The movie is a visual opiate and the illustrations are tasteful and evocative in a manner rarely seen and the  background score is a wonderful companion throughout the movie; the floating jasmine blooms indicative of interludes are a personal favorite – as is the story behind them. A delight for liberals, feminists, illustration fans and film lovers, Persepolis is a must watch!

On ‘Losing My Virginity and Other Dumb Ideas’

Not one to typically indulge in mindless chick-lit, especially works authored by desis, I picked up ‘Losing My Virginity and other Dumb Ideas‘ primarily because the title intrigued me. As I read the jacket blurb followed by the first two pages of Madhuri Banerjee’s debut novel, I found myself wanting to read on. Not because the story was particularly gripping (it wasn’t) but, because there was a certain simplicity with which the story was narrated.

The novel is centered around thirty year old Kaveri, a single, educated working woman in Mumbai. She is well established in terms of career but, her life revolves around the massive “problem” that she’s a virgin and she wants to rid herself of this humongous albatross hanging around her neck. A stereotypical hot-Bollywood-industry best bud sets her up with potential “devirginizers” and doles out gyaan on love, lust and men while the protagonist does little but judge her friend’s character and errant ways while placing herself on a pedestal.

However, our heroine finds her “One Great Love” in the form of a hunky “Greek God” (actual description in book)  in Goa and a whirlwind romance begins with the deflowering of romantic Kaveri. In case you’re wondering just how romantic this encounter was, here’s an excerpt:

“The rain seeped through my light shimmer shirt and I saw him noticing my breasts… We had a soul connection.”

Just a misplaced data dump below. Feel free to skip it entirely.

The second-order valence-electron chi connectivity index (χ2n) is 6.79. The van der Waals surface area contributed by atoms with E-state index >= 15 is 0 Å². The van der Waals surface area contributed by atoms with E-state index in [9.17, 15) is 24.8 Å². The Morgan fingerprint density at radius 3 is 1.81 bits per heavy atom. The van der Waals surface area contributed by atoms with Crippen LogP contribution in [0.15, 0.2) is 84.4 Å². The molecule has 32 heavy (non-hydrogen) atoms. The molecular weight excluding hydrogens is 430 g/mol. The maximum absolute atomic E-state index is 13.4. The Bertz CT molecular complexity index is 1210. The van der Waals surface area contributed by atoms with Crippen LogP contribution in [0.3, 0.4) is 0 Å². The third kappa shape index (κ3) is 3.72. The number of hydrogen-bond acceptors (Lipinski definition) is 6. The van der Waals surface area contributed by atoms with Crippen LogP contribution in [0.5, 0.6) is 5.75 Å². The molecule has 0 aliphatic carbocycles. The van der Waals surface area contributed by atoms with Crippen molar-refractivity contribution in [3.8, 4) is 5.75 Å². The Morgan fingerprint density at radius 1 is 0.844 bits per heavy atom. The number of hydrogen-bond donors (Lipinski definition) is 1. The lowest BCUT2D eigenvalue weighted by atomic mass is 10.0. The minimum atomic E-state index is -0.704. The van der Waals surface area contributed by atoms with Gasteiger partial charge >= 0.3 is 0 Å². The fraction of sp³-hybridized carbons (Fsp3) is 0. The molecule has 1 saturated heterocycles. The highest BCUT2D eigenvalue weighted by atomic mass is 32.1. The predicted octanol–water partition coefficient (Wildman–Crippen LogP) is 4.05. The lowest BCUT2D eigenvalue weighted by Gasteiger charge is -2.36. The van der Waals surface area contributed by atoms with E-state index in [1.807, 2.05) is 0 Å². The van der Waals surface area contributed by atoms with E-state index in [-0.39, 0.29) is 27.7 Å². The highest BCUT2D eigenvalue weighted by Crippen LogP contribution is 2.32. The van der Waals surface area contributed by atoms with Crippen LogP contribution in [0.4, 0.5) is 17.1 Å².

The twist in the tale comes in the form of a Missus Greek God and Kaveri’s ability to delusion herself into becoming the ‘other woman’ in our Greek God‘s life. Kaveri does what any hopeless romantic would do, she molds herself completely in order to become Greek God‘s spare muse and repeatedly ignores her savvy Bollywood friend’s pleas to look at the situation with objectivity.

Many a broken dates, fights, make-up sexual encounters, lost assignments and a ‘Rakhi ka Swayamvar‘ inspired reality show later, our heroine has an epiphany wherein she sheds her inhibitions and, gets off the path of immaturity, so to say. (Oh, and there’s also a psychic in the mix, somewhere.)

Banerjee’s writing is cheesy, to put it bluntly. She can’t really write very well either, as is obvious from the colloquial prose and appalling grammar but, her writing has an iota of honest emotion that tides her laborious story through. Furthermore, the editing is quite off – there seems to be a disconnect in the formatting of chapters and attention to detail is non-existent.

However, Banerjee’s protagonist’s reflections and brutal honesty about her own flaws is what gives the book its unique flavor and soul to the work. Kaveri’s saving grace is her willingness to acknowledge her mistakes and forgive herself for them. ‘Losing My Virginity and Other Dumb Ideas‘ is a lot of things but, it is not a good book in the literary sense. It is, however, an honest reflection of how messy life is.